Playwright: Raul Dorantes. At: Colectivo el Pozo at La Casa de Oscar Lopez, 2628 W. Division St.. Tickets: 815-690-6429; firstname.lastname@example.org; $15. Runs through: May 11
Raul Dorantes wastes no time on lengthy introductions. No sooner does our play start than we learn that the Gallardos' marriage is in trouble: For months, Fernando has been returning home to sleep on the couch, leaving Cristina, the mother of his son and his unborn child, wondering whether he might have a mistress. Tensions also abound in the Medina household, where Martin and Marta are both reconciled to the former's bisexualityexcept for Marta's obsession with becoming pregnant and bearing a son in the image of the man she loves.
The solution for these two unhappy couples lies in the club dubbed by its drag-queen owner Catarina"Cata" to her regularsEl Incas ( "capital of the Aztec Empire," despite its Mayan decor ). Within this pan-American sanctuary, closeted gay husbands pursue their natural inclinations and share the experiences leading them to embrace their incognito imperatives. Wives, too, after receiving candid advice from the worldly-wise Cata, discover in themselves the courage to abandon their idealized marital illusions and face their future options realistically.
Nearly a half-century after The Boys in the Band launched the genre, gay-themed plays continue to be dominated by preppy white males. Oh, sometimes a token best-buddy-of-color, or an obligatory Tina Turner-drag queen, will make an appearancebut rarely do you find discussion of homosexuality among demographical minorities. Dorantes proposes to remedy this by restricting his play's setting to Chicago's Latino communitya milieu considerably less unified than outsiders portray itand scripting 90 percent of its dialogue in Spanish ( with English subtitles projected onstage for exclusively Anglophonic theatergoers like me ).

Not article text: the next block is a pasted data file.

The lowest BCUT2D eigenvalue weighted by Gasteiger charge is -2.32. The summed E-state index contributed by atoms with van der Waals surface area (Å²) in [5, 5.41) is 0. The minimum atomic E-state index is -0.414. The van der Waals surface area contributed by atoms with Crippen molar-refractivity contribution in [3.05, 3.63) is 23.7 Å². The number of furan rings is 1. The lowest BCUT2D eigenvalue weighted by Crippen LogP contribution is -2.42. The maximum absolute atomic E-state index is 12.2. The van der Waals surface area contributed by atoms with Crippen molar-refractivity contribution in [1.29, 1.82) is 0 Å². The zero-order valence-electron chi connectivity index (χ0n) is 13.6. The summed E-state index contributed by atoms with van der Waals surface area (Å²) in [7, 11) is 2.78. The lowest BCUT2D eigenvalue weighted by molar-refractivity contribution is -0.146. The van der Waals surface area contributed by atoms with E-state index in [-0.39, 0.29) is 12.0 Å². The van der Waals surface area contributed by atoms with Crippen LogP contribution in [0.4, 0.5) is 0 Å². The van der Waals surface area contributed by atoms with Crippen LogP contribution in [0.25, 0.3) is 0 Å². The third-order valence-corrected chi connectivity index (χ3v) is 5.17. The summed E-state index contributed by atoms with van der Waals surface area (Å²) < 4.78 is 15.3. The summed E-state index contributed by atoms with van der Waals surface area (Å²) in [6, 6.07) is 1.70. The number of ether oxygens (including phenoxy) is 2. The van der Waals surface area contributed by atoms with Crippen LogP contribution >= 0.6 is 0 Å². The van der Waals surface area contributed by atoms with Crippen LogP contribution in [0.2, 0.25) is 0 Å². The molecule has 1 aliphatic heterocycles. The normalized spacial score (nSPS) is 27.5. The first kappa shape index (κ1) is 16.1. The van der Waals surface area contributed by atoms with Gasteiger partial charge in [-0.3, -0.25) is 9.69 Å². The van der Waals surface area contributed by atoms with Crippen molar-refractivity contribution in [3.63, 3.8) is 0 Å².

The Colectivo el Pozo brings its topic even closer to home by choosing for its playhouse a gallery located along the Paseo Borrequa, in the very heart of Humboldt Park. The intimacy provided by the DIY storefront makes for immediate identification with the characters, as does the on-target commentary on current political and economic issues, not to mention local geographical references. ( Whoever knew the Indiana Dunes could be so romantic? )
The first preview performance was somewhat impaired by a few minor technical glitches, but director Juan Castaneda and his cast deftly navigate Dorantes' occasionally labored metaphors with winning charm and sympathyin particular, Alex Gualino as the unwaveringly serene Cata, whose survival tactics include the conversion of a psychopathological disorder into a personal mantra for relieving stress. ( You try chanting "Control Freak" a few times and see if it doesn't have a calming effect. )